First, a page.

He was very unique, even for a rider. For example, Scott Russell did not require much sleep and just hanging out with him drove friends to near exhaustion. He bought giant houses he rarely spent any time in. He didn't bring street clothes to the racetrack, finding it easier just to stop and buy new clothes on the way to the hotel for a shower. Did he have a valid drivers license? Who knows. For a while he didn't even carry a wallet. His travel agent once drove to the airport just to watch him board a flight on time. He rode as he lived. Maybe a little wild, but with an abandon, a willingness to push harder that nearly anyone, on and off the track.

But he could not push against an immovable force. Which is what Russell found in the VR 1000. "It wears on you, I can tell you that," he says. "It's an old cliche: showing up with a knife for a gunfight."

There are similarities if you compare the seasons Valentino Rossi spent at Ducati to the two seasons Russell put in at Harley. Both riders left those teams basically shell-shocked, out-shined by their teammates. And very, very rich.
Two seasons before he returned to America and agreed to race the Harley, Russell had ridden the factory Yamaha YZF Superbike in the World Superbike championship. Just the transition from Europe to America was difficult for him, not to mention the technical differences between what he had ridden previously and the VR 1000. "It was tough, coming back from Europe, knowing that my run in Europe was over. It was a step back for me; I knew it."

As the two seasons on the Harley played out, Russell was left mulling what might have been. "It's devastating, when the results go bad. I remember thinking then 'God I had a short career. I probably should have tried harder.' Russell won the AMA Superbike title in 1992, raced in Europe in 1993, winning the WSBK championship, but was back in America by the end of the 1990s.

At first the Daytona wins were a novelty, then they were the easiest money Scott Russell could make.
image by dean f adams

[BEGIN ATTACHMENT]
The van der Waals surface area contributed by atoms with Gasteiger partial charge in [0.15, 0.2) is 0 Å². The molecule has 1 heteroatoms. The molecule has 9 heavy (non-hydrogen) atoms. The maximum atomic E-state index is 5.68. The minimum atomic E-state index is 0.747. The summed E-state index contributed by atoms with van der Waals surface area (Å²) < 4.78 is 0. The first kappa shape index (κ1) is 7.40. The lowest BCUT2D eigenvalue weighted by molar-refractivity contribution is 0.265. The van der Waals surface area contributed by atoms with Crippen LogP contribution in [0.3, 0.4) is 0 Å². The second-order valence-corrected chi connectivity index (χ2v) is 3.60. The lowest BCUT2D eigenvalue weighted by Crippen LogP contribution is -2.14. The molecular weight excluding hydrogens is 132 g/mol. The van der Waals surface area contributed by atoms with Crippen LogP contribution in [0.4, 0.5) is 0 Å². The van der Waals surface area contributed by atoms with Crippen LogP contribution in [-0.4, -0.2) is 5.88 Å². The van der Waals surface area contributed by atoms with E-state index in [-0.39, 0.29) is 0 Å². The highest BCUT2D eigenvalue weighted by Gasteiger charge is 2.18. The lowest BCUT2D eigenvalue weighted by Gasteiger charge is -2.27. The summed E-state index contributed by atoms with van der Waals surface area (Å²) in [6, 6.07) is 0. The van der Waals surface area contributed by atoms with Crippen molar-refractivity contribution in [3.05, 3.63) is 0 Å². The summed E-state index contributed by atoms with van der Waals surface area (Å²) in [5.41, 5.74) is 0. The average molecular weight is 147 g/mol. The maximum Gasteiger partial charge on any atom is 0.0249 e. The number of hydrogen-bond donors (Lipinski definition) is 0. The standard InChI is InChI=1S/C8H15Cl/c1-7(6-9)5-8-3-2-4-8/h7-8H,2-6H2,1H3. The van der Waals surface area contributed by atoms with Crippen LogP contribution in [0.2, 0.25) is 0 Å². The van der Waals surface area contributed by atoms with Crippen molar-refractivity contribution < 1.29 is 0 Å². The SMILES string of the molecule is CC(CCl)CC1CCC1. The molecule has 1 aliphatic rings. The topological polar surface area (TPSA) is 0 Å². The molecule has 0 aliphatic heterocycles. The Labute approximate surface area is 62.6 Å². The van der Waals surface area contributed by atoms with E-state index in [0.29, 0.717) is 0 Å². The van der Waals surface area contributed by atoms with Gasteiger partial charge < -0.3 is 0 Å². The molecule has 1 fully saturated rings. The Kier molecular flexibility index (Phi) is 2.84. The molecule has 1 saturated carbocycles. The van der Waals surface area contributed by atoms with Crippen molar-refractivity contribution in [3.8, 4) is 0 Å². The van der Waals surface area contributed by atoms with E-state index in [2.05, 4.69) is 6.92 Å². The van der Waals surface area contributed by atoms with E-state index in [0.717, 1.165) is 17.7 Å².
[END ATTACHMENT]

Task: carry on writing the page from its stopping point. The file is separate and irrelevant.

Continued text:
There are similarities if you compare the seasons Valentino Rossi spent at Ducati to the two seasons Russell put in at Harley. Both riders left those teams basically shell-shocked, out-shined by their teammates. And very, very rich. "At the time the money I was being paid by Harley didn't matter to me," Russell says. "At the time, all that mattered was that I was riding a bike that I knew that if it didn't rain that I had no shot at winning on. That's all I thought about. I was overwhelmed by it. I never thought about the money." Russell was the highest paid rider in the AMA Superbike paddock in that era.

"Now? Now it makes me smile," Russell says. "I am still getting paid by Harley-Davidson, and will continue to get paid for two more years. I sit on my porch and look at my land and my things and my life and I am very happy I rode for Harley. I am very fortunate."

Asked to sum up his two seasons at Harley-Davidson, Russell says: "Humbling. Isolating. Difficult."

A career after Harley-Davidson showed promise but Russell was nearly killed when he was hit from behind on the grid when the Ducati stopped running at Daytona. He was lucky to survive the collision--and the nasty infection he picked up while in the hospital.
image by keith patti
Russell did race after the Harley-Davidson contract ended. He rode an HMC Ducati at Daytona for his friend, Mitch Hansen, at Daytona in 2001. He was fast in practice and you could see glimmers of the old Scott Russell, spinning it up, taking the high line on the shadowed portion of the banking, a tactic only endorsed by either the fully confident or the fully insane. Any promise shown on the Ducati ended when he was savagely rear-ended when the bike stopped running. The crash ended Russell's two wheeled career and almost his life. "We had some speed on the Ducati," he remembers. "It was fun to be back on something that was close, had some speed. We looked good all the way until the race, I thought. Then it ended."

He's envious that Rossi will get a second shot, an opportunity to live down the humiliation. "Valentino has a bright light at the end of the tunnel. He has the opportunity to clear something up and make amends with himself. As a rider he can show people that he has still got it. I never really got that shot. He has a top, factory bike to use, make people forget the two previous seasons. I wish I'd had that."

ENDS